Several emerging nonvolatile memories (NVMs) such as ferroelectric memory, magnetoresistive rams and ovonic universal memory are being developed for possible applications. Resistive random access memory (RRAM) is another interesting competitor in the class of NVMs. The RRAM is based on a large change in electrical resistance when the memory film is exposed to voltage or current pulses, and can keep high or low resistance states without any power. The ideal RRAM should have the superior properties of reversible switching, long retention time, multilevel switching, simple structure, small size, and low operating voltage. Perovskite oxides, transition metal oxides, and molecular materials were found to have resistive memory properties. This presentation reviews the ongoing research and development activities on future resistance NVMs technologies incorporating these new memory materials. The possible basic mechanisms for their bistable resistance switching are described. The effect of processing, composition, and structure on the properties of resistive memory materials and consequently the devices are discussed.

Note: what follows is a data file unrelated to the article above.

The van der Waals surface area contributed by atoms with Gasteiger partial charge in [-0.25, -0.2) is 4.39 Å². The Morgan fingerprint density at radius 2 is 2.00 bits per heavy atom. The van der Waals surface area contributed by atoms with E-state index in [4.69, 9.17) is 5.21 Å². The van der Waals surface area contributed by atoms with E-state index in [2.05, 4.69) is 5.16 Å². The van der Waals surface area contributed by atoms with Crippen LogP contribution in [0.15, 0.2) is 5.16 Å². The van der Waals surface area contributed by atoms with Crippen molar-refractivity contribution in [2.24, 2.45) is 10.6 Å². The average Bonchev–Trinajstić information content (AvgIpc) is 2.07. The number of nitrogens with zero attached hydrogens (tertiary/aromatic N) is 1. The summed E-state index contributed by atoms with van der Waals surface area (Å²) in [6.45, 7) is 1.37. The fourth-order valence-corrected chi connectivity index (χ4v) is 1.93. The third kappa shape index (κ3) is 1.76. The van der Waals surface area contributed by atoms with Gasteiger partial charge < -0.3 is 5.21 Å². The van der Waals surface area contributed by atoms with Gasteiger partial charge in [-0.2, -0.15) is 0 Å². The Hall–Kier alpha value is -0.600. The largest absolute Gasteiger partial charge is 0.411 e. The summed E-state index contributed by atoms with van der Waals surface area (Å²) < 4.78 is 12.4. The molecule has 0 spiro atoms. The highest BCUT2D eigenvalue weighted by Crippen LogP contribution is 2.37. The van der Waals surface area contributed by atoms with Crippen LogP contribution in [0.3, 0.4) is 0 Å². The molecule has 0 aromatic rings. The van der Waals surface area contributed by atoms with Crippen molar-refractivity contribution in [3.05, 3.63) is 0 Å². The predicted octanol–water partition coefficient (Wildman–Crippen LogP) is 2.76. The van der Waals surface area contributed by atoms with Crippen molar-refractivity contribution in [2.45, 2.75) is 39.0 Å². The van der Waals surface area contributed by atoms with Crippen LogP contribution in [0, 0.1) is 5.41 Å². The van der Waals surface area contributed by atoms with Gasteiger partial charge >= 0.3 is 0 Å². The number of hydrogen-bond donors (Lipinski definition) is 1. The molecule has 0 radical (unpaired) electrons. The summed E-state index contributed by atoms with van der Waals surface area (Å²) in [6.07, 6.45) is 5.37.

- Molecular materials
- Nonvolatile memories
- Perovskite oxides
- Resistance random access memory (RRAM)
- Transition metal oxides